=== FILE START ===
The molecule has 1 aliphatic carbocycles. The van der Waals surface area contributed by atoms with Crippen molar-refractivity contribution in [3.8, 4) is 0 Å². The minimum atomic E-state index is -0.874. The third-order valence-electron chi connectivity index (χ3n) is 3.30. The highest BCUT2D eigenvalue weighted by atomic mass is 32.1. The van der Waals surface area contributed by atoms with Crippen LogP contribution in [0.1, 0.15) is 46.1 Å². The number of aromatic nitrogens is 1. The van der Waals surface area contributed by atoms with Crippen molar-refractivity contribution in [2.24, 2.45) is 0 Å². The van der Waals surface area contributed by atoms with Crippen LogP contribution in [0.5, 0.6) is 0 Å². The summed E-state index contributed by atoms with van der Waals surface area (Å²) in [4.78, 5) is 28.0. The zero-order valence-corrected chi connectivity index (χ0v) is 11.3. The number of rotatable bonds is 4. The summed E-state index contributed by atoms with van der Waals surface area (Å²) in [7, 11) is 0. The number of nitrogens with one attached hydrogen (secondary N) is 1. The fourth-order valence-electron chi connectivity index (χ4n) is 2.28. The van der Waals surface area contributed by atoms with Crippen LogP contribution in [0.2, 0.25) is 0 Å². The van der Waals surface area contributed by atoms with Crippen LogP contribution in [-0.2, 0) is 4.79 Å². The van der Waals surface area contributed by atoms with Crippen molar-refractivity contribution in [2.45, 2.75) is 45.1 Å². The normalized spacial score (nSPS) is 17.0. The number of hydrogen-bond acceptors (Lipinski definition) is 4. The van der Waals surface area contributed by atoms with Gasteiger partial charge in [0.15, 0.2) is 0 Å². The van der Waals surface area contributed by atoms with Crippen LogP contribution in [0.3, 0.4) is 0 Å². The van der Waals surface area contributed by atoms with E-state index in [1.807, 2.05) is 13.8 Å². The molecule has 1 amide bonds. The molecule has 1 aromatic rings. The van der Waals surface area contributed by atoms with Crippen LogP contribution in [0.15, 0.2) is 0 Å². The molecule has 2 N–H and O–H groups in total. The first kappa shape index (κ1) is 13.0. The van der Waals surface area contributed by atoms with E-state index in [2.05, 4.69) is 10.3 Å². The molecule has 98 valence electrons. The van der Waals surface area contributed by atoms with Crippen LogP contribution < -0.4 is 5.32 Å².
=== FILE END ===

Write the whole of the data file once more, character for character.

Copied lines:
The molecule has 1 aliphatic carbocycles. The van der Waals surface area contributed by atoms with Crippen molar-refractivity contribution in [3.8, 4) is 0 Å². The minimum atomic E-state index is -0.874. The third-order valence-electron chi connectivity index (χ3n) is 3.30. The highest BCUT2D eigenvalue weighted by atomic mass is 32.1. The van der Waals surface area contributed by atoms with Crippen LogP contribution in [0.1, 0.15) is 46.1 Å². The number of aromatic nitrogens is 1. The van der Waals surface area contributed by atoms with Crippen molar-refractivity contribution in [2.24, 2.45) is 0 Å². The van der Waals surface area contributed by atoms with Crippen LogP contribution in [0.5, 0.6) is 0 Å². The summed E-state index contributed by atoms with van der Waals surface area (Å²) in [4.78, 5) is 28.0. The zero-order valence-corrected chi connectivity index (χ0v) is 11.3. The number of rotatable bonds is 4. The summed E-state index contributed by atoms with van der Waals surface area (Å²) in [7, 11) is 0. The number of nitrogens with one attached hydrogen (secondary N) is 1. The fourth-order valence-electron chi connectivity index (χ4n) is 2.28. The van der Waals surface area contributed by atoms with Crippen LogP contribution in [0.2, 0.25) is 0 Å². The van der Waals surface area contributed by atoms with Crippen LogP contribution in [-0.2, 0) is 4.79 Å². The van der Waals surface area contributed by atoms with Crippen molar-refractivity contribution in [2.45, 2.75) is 45.1 Å². The normalized spacial score (nSPS) is 17.0. The number of hydrogen-bond acceptors (Lipinski definition) is 4. The van der Waals surface area contributed by atoms with Gasteiger partial charge in [0.15, 0.2) is 0 Å². The van der Waals surface area contributed by atoms with Crippen LogP contribution in [0.3, 0.4) is 0 Å². The van der Waals surface area contributed by atoms with E-state index in [1.807, 2.05) is 13.8 Å². The molecule has 1 amide bonds. The molecule has 1 aromatic rings. The van der Waals surface area contributed by atoms with Crippen LogP contribution in [0.15, 0.2) is 0 Å². The molecule has 2 N–H and O–H groups in total. The first kappa shape index (κ1) is 13.0. The van der Waals surface area contributed by atoms with E-state index in [2.05, 4.69) is 10.3 Å². The molecule has 98 valence electrons. The van der Waals surface area contributed by atoms with Crippen LogP contribution < -0.4 is 5.32 Å².